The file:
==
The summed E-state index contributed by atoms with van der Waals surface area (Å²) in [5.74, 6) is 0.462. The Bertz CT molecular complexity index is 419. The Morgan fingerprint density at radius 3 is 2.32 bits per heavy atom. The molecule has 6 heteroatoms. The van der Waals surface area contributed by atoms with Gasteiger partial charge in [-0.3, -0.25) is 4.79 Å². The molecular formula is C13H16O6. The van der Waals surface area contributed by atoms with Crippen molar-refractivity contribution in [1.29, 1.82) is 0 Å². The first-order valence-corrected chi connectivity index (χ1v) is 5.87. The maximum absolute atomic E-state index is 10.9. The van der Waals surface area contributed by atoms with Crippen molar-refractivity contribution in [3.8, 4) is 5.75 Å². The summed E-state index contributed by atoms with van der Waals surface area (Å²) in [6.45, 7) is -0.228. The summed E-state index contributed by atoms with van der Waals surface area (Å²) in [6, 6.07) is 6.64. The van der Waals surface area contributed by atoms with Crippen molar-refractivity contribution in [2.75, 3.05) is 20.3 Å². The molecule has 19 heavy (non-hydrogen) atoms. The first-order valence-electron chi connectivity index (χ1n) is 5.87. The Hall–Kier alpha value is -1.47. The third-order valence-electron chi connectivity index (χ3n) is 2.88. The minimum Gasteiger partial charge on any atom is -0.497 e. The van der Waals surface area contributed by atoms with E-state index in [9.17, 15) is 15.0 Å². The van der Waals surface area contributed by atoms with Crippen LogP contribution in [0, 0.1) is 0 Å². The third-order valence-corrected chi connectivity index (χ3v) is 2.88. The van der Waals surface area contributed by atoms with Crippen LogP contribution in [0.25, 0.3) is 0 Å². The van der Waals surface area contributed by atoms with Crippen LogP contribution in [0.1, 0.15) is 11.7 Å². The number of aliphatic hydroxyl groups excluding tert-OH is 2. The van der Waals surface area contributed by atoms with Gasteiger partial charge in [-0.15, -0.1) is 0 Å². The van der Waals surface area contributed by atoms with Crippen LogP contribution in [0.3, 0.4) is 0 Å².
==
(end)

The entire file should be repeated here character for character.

The summed E-state index contributed by atoms with van der Waals surface area (Å²) in [5.74, 6) is 0.462. The Bertz CT molecular complexity index is 419. The Morgan fingerprint density at radius 3 is 2.32 bits per heavy atom. The molecule has 6 heteroatoms. The van der Waals surface area contributed by atoms with Gasteiger partial charge in [-0.3, -0.25) is 4.79 Å². The molecular formula is C13H16O6. The van der Waals surface area contributed by atoms with Crippen molar-refractivity contribution in [1.29, 1.82) is 0 Å². The first-order valence-corrected chi connectivity index (χ1v) is 5.87. The maximum absolute atomic E-state index is 10.9. The van der Waals surface area contributed by atoms with Crippen molar-refractivity contribution in [3.8, 4) is 5.75 Å². The summed E-state index contributed by atoms with van der Waals surface area (Å²) in [6.45, 7) is -0.228. The summed E-state index contributed by atoms with van der Waals surface area (Å²) in [6, 6.07) is 6.64. The van der Waals surface area contributed by atoms with Crippen molar-refractivity contribution in [2.75, 3.05) is 20.3 Å². The molecule has 19 heavy (non-hydrogen) atoms. The first-order valence-electron chi connectivity index (χ1n) is 5.87. The Hall–Kier alpha value is -1.47. The third-order valence-electron chi connectivity index (χ3n) is 2.88. The minimum Gasteiger partial charge on any atom is -0.497 e. The van der Waals surface area contributed by atoms with E-state index in [9.17, 15) is 15.0 Å². The van der Waals surface area contributed by atoms with Crippen LogP contribution in [0, 0.1) is 0 Å². The third-order valence-corrected chi connectivity index (χ3v) is 2.88. The van der Waals surface area contributed by atoms with Crippen LogP contribution in [0.25, 0.3) is 0 Å². The van der Waals surface area contributed by atoms with Crippen LogP contribution in [0.1, 0.15) is 11.7 Å². The number of aliphatic hydroxyl groups excluding tert-OH is 2. The van der Waals surface area contributed by atoms with Gasteiger partial charge in [-0.15, -0.1) is 0 Å². The van der Waals surface area contributed by atoms with Crippen LogP contribution in [0.3, 0.4) is 0 Å².